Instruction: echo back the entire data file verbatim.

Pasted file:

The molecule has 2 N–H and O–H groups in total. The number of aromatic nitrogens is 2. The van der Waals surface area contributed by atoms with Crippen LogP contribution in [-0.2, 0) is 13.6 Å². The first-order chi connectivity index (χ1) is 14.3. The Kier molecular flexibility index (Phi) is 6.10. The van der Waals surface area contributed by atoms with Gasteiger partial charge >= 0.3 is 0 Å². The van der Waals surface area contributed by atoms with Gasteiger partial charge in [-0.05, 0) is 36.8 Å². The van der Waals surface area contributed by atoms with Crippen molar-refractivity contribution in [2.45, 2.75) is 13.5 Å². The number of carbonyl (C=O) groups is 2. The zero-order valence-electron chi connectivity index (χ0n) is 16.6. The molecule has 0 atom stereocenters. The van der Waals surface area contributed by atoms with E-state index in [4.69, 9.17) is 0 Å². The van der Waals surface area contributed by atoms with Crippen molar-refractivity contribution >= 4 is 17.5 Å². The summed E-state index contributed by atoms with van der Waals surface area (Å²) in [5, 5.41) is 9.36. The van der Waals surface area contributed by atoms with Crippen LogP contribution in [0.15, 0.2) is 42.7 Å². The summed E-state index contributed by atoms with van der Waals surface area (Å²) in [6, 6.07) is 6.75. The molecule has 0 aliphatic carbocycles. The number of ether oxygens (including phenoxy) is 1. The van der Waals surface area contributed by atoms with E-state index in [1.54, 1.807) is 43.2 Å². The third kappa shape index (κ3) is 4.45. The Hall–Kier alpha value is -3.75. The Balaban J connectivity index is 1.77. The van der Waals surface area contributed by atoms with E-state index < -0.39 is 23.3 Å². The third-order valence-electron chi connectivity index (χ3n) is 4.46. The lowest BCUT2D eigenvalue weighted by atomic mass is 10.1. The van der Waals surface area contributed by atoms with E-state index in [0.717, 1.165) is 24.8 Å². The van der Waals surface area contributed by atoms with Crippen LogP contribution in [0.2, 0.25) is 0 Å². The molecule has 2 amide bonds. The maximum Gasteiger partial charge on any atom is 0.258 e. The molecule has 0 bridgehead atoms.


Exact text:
The molecule has 2 N–H and O–H groups in total. The number of aromatic nitrogens is 2. The van der Waals surface area contributed by atoms with Crippen LogP contribution in [-0.2, 0) is 13.6 Å². The first-order chi connectivity index (χ1) is 14.3. The Kier molecular flexibility index (Phi) is 6.10. The van der Waals surface area contributed by atoms with Gasteiger partial charge >= 0.3 is 0 Å². The van der Waals surface area contributed by atoms with Gasteiger partial charge in [-0.05, 0) is 36.8 Å². The van der Waals surface area contributed by atoms with Crippen molar-refractivity contribution in [2.45, 2.75) is 13.5 Å². The number of carbonyl (C=O) groups is 2. The zero-order valence-electron chi connectivity index (χ0n) is 16.6. The molecule has 0 atom stereocenters. The van der Waals surface area contributed by atoms with E-state index in [4.69, 9.17) is 0 Å². The van der Waals surface area contributed by atoms with Crippen molar-refractivity contribution >= 4 is 17.5 Å². The summed E-state index contributed by atoms with van der Waals surface area (Å²) in [5, 5.41) is 9.36. The van der Waals surface area contributed by atoms with Crippen LogP contribution in [0.15, 0.2) is 42.7 Å². The summed E-state index contributed by atoms with van der Waals surface area (Å²) in [6, 6.07) is 6.75. The molecule has 0 aliphatic carbocycles. The number of ether oxygens (including phenoxy) is 1. The van der Waals surface area contributed by atoms with E-state index in [1.54, 1.807) is 43.2 Å². The third kappa shape index (κ3) is 4.45. The Hall–Kier alpha value is -3.75. The Balaban J connectivity index is 1.77. The van der Waals surface area contributed by atoms with E-state index < -0.39 is 23.3 Å². The third-order valence-electron chi connectivity index (χ3n) is 4.46. The lowest BCUT2D eigenvalue weighted by atomic mass is 10.1. The van der Waals surface area contributed by atoms with E-state index in [0.717, 1.165) is 24.8 Å². The van der Waals surface area contributed by atoms with Crippen LogP contribution in [0.2, 0.25) is 0 Å². The molecule has 2 amide bonds. The maximum Gasteiger partial charge on any atom is 0.258 e. The molecule has 0 bridgehead atoms.